This week a group of over twenty students from Hiroshima University in Japan visited the JMU 3-SPACE classroom as part of their two-week stay here in the JMU/Hiroshima University START program. We kicked off their visit with a print of some JMU cubes:
After that, the students learned how to use OpenSCAD and Tinkercad to make simple 3D models, and constructed their own models to print. In a very short time they succeeded in making and printing heart rings, Hiroshima University logos and keychains, letters, Darth Vader heads, robots, and a JMU heart design!
The Hiroshima University students asked many questions and did a great job learning how to 3D model objects very quickly. It was great to share time with such involved and interested students, and we were honored to have been able to host this great group from Japan. Thank you for visiting, and thank you also to Dr. William Hawk from JMU for arranging this visit as part of the START program.
UPDATE: We also designed a 3D-printed logo nameplate for Hiroshima University; see Day 183 of the MakerHome design blog.
The JMU 3-SPACE classroom is very busy this semester!
Mondays 2:30-4:30 (GSCI 104)
Tuesdays 1:00-3:00 on even weeks (CIT Sandbox)
Wednesdays 2:30-4:30 (MATH 297)
Fridays 10:00-12:00 on occasional weeks (IVS Class)
Saturday, Feb. 8 from 9:00-12:00 (College for Kids)
Tuesday, Feb. 25 from 12:30-2:30 (Japanese group)
Tuesday, March 11 from 12:30-2:00 (Raw Learning group)
Wednesday, April 16 from 12:00-2:30 (Middle school group)
Welcome back, JMU students. We are excited to see what you MAKE this year!
With one semester of 3D printing classes underway, JMU 3-SPACE is ready for more faculty to teach courses or labs in the 3D-printing classroom. We can offer space for your students to explore 3D modeling and 3D printing in a hands-on collaborative environment.
In Spring 2013 we will host another general education course, offer a new math research course, and provide space for College for Kids and a DIY photography course through the Institute for Visual Studies.
For more information about upcoming courses and opportunities to be trained to use the space, see this JMU article on the 3-SPACE classroom:
Two groups from the Virginia First LEGO League State Championship visited the 3-SPACE classroom today to learn about 3D printing between their competition rounds.
The students in the FLL State Championship teams are ages 9-14 and are the winners of regional FLL tournaments from all over the state. They come dressed in team t-shirts and hats and are full of team spirit (and “coopertition“)!
While at 3-SPACE the FLL students printed 3D models and learned how to start making their own models with Tinkercad and Minecraft.
Good luck to all of you in this weekend’s competition, and best of luck also to the winners that will progress to the national FIRST Championship!
JMU faculty: Have you ever thought about incorporating 3D printing into your course? Join us for the Spring 2014 3D printing sandbox to learn how to use the 3D printing technology available in the JMU 3-SPACE university classroom and various methods for generating 3D computer models for 3D printing. Participants will learn how to print 3D models as well as discuss ways to incorporate 3D printing into their courses. This will be an exploratory project in which selected faculty and CIT will work and learn together, generate ideas, and reflect on discoveries. No previous experience with 3D printing and/or 3D modeling software is required.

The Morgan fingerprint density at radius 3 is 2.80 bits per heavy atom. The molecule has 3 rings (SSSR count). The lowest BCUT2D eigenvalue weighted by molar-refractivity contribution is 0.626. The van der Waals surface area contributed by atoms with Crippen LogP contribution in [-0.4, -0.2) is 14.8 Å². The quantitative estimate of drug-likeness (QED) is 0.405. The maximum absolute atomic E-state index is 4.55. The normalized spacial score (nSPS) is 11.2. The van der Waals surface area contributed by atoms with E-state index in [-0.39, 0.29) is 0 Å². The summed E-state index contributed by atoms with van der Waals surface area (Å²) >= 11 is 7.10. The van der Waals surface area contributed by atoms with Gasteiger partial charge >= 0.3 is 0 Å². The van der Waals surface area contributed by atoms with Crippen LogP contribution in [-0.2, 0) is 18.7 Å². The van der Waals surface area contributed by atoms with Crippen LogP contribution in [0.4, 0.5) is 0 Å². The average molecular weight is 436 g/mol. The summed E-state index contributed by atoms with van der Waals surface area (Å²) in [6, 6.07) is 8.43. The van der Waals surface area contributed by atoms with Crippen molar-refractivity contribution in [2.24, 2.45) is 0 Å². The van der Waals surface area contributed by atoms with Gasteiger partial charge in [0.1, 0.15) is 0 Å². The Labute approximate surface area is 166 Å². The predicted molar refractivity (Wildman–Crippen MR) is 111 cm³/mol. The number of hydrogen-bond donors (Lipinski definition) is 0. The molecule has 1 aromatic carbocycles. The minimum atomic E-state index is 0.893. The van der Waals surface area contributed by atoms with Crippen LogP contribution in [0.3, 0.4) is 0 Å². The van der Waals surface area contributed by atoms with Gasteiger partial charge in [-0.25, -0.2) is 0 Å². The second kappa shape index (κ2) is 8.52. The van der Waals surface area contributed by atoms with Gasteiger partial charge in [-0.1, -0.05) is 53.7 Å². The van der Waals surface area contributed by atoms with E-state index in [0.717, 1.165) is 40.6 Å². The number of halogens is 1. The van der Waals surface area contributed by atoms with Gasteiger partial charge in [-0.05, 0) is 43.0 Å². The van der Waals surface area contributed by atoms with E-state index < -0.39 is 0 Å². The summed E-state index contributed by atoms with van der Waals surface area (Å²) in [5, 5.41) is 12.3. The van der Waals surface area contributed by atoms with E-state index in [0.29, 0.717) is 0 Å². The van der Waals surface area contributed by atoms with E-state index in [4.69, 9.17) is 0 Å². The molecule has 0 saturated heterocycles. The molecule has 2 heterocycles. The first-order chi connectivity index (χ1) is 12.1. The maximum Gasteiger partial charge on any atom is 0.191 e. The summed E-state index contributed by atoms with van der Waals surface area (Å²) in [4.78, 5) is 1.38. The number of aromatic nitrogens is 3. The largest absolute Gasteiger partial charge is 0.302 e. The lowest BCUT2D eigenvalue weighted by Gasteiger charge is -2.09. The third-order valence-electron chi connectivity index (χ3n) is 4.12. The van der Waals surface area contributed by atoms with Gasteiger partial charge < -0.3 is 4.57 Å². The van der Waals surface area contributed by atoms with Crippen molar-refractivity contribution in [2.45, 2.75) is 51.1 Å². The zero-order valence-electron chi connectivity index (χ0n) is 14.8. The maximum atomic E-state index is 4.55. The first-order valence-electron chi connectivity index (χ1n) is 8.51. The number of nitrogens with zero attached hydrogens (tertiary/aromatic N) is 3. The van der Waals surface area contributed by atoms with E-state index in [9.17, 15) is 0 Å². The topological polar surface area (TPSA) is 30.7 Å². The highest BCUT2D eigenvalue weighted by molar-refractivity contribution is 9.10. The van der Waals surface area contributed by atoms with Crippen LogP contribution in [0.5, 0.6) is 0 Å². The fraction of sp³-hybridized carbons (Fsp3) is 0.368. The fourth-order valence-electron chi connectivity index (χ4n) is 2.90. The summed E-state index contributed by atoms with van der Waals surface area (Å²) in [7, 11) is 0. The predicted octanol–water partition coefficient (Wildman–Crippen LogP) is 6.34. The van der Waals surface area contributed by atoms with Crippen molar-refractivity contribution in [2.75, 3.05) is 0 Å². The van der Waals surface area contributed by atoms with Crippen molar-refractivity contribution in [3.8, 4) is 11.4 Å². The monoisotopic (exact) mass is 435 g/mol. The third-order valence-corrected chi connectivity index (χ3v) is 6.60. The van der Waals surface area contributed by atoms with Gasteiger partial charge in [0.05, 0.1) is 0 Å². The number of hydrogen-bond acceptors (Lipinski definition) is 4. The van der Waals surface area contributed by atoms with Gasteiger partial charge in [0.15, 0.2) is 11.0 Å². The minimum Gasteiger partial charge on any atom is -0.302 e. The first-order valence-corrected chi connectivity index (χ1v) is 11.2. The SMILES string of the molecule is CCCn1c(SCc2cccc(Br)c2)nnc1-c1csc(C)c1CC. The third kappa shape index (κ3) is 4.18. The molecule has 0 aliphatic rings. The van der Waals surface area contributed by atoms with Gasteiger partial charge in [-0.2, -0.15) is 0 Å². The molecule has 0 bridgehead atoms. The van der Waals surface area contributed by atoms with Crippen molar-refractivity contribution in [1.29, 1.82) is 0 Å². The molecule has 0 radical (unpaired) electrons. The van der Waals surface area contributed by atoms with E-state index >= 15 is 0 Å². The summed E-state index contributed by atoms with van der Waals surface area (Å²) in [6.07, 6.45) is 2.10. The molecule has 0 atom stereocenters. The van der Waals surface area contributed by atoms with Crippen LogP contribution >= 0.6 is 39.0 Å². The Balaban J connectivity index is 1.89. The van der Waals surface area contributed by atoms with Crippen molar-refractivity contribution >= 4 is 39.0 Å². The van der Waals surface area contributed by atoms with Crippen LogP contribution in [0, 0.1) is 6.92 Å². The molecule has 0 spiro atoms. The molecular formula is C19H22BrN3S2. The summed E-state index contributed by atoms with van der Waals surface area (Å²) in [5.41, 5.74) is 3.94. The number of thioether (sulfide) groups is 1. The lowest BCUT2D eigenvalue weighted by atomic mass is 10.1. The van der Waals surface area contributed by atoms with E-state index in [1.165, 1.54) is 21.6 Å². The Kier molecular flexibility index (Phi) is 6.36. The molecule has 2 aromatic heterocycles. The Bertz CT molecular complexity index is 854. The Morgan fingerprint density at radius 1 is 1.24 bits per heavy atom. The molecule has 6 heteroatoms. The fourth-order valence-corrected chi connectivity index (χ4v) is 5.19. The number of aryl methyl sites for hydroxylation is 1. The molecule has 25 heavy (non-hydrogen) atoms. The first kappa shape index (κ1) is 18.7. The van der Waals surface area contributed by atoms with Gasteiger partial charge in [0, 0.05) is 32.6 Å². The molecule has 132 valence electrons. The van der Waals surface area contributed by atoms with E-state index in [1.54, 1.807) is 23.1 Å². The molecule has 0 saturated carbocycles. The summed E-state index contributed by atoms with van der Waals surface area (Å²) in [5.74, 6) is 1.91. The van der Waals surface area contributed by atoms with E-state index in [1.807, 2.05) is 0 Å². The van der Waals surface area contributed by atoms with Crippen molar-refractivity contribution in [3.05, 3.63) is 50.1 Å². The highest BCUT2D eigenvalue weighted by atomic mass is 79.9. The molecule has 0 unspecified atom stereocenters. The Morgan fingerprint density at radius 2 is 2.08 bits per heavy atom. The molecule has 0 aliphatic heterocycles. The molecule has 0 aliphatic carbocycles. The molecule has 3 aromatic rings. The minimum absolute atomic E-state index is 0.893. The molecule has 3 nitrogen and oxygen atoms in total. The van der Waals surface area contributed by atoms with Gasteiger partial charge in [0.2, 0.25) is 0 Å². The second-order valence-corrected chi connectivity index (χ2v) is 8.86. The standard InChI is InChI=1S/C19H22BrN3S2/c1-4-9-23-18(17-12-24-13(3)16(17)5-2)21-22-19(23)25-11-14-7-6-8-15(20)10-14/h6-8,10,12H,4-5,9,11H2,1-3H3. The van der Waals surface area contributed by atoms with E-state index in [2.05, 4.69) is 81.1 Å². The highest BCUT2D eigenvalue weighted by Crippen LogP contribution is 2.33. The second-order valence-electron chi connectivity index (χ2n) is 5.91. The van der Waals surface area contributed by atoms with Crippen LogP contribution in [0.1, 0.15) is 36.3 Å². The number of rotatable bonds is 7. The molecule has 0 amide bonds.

Dates: The Sandbox Project is scheduled for SIX TUESDAYS– 1/21, 2/4, 2/18, 3/4, 3/18, and 4/1 from 1:00pm to 3:00pm in Burruss Room 349. Participants will be expected to attend every session for the complete time period.
Stipend: Selected participants will receive a $450.00 stipend for hardware, software and/or resources.
Applications are DUE by 5:00pm on WEDNESDAY, DECEMBER 11th. Apply online at http://jmu.co1.qualtrics.com/SE/?SID=SV_5vzd9sWaRs4ABQp .
This week the JMU 3-SPACE classroom and the JMU MakerLab were featured in the Helen Barton Lecture Series in Computational Mathematics in the Department of Mathematics and Statistics at UNC Greensboro.
In the talk “Making mathematics real: Knot theory, experimental mathematics, and 3D printing” we discussed the uses of 3D printing for mathematical research, college mathematics, general education, and K-12 education. During the talk we printed a nice tritangentless trefoil knot on a 3D printer that we brought along for the trip. Thank you in particular to Jan Rychtár for hosting this visit!
This week a second group from Mercer Middle School came to visit JMU 3-SPACE. Great questions and a lively group once again!
P.S. For those of you who had 3D-printing Minecraft questions, here are some links to help you out:
When JMU rolls out the bling for prospective students, you know that the 3D printers have to come out! This weekend we brought one of the Afinias and a lot of 3D-printed models to the JMU Academic Open House for the College of Science and Mathematics.
For lots of visitors, this was their first time seeing a 3D printer in action. Prospective students and their parents had a million questions and it was fun to talk to such curious people. I hope you all decide to come to JMU!
Today the JMU 3-SPACE classroom was visited by a group of 6th-graders from Mercer Middle School in Loudon County, Virginia.
We had a great time showing the students how the printers work, what 3D printing can be used for, and how they can make their own models using Tinkercad or Minecraft. Kids, you asked excellent questions and it was great to meet all of you! Have a safe trip back and be sure to make some 3D models and do your math homework when you get home. :)